Nuclear Fusion: Secrets Unleashed

December 13, 2015

The Discovery

Hannah Causey and Charles Lincoln have finally discovered a way to effectively use nuclear fusion as an energy source. Nuclear fusion is one of the most promising options for generating large amounts of carbon-free energy. It is a renewable energy source and very clean. To get energy from fusion, gas from a combination of types of hydrogen – deuterium and tritium – is heated to very high temperatures (100 million degrees Celsius). One way to achieve these conditions is a method called ‘magnetic confinement' – controlling the hot gas (known as a plasma) with strong magnets. The most promising device for this is the ‘tokamak', a Russian word for a ring-shaped magnetic chamber.Together, these scientists have perfected this task and are now producing fusion energy at large rates enough to supply a power plant.

What Is Nuclear Fusion?

Fusion is the process that heats the Sun and all other stars, where atomic nuclei collide together and release energy. Nuclear fission is the exact opposite where instead of nuclei colliding, they split apart to create energy. Uranium and Plutonium are very common nuclear fuels.

Safety Precautions

Fusion power does not produce any greenhouse gases or other atmospheric pollutants during operation. It offers a route to large-scale base load energy production with no negative impact on the climate.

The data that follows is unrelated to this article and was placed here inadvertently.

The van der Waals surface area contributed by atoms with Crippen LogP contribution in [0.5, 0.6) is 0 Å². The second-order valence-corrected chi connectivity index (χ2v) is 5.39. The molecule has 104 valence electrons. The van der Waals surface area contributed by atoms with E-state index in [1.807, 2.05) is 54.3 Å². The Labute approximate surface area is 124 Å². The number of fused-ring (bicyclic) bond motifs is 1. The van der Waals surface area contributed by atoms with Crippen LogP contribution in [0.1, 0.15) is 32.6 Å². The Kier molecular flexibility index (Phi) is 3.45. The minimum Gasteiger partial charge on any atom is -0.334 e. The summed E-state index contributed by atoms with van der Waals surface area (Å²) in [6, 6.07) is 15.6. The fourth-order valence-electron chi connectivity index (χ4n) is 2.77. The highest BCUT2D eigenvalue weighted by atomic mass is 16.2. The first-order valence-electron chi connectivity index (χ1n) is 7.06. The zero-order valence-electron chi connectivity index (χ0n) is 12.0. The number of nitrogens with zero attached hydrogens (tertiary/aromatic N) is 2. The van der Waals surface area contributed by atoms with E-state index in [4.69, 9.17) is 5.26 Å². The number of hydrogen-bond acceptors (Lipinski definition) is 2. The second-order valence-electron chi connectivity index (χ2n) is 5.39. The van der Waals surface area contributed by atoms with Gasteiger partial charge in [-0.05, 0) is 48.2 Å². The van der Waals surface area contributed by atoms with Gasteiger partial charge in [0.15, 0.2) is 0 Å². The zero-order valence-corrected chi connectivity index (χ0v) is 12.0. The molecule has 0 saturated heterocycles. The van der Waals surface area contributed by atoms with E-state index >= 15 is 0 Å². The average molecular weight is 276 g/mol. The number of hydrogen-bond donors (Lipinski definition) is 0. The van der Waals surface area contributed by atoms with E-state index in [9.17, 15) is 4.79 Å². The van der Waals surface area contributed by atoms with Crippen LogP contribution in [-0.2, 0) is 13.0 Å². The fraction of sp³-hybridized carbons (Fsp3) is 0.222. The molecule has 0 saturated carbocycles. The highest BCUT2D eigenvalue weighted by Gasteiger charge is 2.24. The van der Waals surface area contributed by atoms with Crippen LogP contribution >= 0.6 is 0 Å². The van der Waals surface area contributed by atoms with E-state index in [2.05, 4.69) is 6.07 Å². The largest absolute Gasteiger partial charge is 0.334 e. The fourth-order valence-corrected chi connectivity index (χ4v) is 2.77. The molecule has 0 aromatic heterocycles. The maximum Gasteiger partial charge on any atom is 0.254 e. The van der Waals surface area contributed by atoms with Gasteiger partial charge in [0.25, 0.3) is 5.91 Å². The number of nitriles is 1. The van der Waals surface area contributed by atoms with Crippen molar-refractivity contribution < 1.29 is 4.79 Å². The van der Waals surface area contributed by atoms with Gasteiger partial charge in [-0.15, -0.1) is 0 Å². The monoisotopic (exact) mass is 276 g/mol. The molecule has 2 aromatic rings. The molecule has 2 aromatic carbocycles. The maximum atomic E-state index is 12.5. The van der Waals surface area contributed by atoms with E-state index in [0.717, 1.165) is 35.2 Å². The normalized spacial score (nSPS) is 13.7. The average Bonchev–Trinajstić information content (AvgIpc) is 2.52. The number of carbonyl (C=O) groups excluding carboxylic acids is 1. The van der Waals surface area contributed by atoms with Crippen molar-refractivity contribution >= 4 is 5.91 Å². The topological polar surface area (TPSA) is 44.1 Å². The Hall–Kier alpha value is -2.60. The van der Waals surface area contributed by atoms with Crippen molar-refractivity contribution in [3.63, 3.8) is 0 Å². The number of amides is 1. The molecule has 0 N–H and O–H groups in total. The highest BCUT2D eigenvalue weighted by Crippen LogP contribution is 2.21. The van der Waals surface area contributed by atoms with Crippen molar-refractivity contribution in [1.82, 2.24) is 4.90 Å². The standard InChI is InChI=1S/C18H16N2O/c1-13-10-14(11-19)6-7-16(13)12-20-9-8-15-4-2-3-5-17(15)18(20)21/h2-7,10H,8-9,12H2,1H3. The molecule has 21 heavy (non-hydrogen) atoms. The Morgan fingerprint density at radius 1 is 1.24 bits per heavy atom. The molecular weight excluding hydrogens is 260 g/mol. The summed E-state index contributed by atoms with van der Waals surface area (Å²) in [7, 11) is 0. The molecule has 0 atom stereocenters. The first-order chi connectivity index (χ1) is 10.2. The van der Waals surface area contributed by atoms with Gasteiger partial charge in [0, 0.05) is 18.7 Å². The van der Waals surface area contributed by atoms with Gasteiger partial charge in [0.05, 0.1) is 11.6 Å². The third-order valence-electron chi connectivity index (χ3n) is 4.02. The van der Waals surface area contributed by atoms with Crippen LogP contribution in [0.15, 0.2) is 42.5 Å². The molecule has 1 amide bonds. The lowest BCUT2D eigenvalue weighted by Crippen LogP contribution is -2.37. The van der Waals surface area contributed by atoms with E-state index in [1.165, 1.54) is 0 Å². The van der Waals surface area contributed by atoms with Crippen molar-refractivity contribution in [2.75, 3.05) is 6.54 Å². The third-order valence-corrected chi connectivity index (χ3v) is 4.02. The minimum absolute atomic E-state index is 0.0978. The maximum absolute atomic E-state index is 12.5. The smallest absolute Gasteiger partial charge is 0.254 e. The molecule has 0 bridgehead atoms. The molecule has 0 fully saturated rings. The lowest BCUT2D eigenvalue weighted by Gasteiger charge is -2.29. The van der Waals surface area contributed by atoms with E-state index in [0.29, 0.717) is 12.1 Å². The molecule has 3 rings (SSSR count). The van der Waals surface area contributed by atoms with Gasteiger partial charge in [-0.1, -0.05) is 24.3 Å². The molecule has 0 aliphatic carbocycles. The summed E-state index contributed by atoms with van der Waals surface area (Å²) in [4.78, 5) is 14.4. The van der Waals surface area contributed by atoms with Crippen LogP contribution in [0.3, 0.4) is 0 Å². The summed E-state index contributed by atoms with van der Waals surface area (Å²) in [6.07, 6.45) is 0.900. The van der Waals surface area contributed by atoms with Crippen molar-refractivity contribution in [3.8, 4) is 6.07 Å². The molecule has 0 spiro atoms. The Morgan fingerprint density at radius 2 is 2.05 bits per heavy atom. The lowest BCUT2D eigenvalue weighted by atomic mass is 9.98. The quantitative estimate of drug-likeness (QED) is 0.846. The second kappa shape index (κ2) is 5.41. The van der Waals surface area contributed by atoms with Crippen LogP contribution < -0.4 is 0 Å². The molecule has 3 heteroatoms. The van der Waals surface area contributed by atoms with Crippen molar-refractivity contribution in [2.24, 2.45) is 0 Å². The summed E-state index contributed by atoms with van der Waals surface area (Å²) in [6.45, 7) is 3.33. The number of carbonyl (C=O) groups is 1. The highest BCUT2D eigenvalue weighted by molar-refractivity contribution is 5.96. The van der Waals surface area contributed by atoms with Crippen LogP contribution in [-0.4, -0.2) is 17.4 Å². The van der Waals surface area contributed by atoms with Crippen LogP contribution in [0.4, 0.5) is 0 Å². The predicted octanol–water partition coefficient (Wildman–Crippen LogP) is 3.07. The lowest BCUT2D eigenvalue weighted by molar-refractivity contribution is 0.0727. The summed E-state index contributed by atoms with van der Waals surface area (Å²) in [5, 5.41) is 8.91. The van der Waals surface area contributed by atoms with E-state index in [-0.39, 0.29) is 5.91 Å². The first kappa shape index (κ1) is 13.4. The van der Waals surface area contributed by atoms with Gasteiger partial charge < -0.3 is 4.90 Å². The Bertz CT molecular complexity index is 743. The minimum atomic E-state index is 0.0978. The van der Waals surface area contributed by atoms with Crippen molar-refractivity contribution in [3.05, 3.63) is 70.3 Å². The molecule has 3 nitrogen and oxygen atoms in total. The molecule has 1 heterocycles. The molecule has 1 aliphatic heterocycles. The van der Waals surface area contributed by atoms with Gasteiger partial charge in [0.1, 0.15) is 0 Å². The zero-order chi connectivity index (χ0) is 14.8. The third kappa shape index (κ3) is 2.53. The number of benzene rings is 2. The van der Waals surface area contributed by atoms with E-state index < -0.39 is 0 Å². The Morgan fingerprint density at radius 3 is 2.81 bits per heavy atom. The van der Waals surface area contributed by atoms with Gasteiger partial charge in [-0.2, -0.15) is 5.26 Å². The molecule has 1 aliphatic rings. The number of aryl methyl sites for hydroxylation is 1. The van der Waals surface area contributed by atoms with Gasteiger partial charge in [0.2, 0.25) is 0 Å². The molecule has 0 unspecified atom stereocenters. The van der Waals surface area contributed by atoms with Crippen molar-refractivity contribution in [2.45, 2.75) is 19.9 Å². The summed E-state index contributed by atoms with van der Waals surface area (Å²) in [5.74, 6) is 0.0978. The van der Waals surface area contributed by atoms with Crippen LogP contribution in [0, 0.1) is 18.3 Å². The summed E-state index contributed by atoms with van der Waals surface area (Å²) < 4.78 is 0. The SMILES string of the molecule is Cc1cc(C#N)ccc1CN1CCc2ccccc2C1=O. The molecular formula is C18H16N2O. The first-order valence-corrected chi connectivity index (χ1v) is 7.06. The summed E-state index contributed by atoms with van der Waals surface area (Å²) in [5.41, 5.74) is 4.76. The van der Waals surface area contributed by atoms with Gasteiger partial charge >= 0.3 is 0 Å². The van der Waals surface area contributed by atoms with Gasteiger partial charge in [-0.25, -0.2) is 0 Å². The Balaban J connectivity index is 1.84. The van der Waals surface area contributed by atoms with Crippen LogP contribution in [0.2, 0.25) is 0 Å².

There is the possibility of fuel melt-down and release of tritium.
The evidence over six decades shows that nuclear power is a safe means of generating electricity. The risk of accidents in nuclear power plants is low and declining. The consequences of an accident or terrorist attack are minimal compared with other commonly accepted risks. Radio-logical effects on people of any radioactive releases can be avoided.

Economic Impacts

  • No carbon emissions. The only by-products of fusion reactions are small amounts of helium, which is an inert gas that will not add to atmospheric pollution.
  • Abundant fuels. Deuterium can be extracted from water and tritium is produced from lithium, which is found in the earth's crust. Fuel supplies will therefore last for millions of years.
  • Energy efficiency. One kilogram of fusion fuel can provide the same amount of energy as 10 million kilograms of fossil fuel.
  • No long-lived radioactive waste. Only plant components become radioactive and these will be safe to recycle or dispose of conventionally within 100 years.
  • Safety. The small amounts of fuel used in fusion devices (about the weight of a postage stamp at any one time) means that a large-scale nuclear accident is not possible.
  • Reliable power. Fusion power plants should provide a baseload supply of large amounts of electricity, at costs that are estimated to be broadly similar to other energy sources.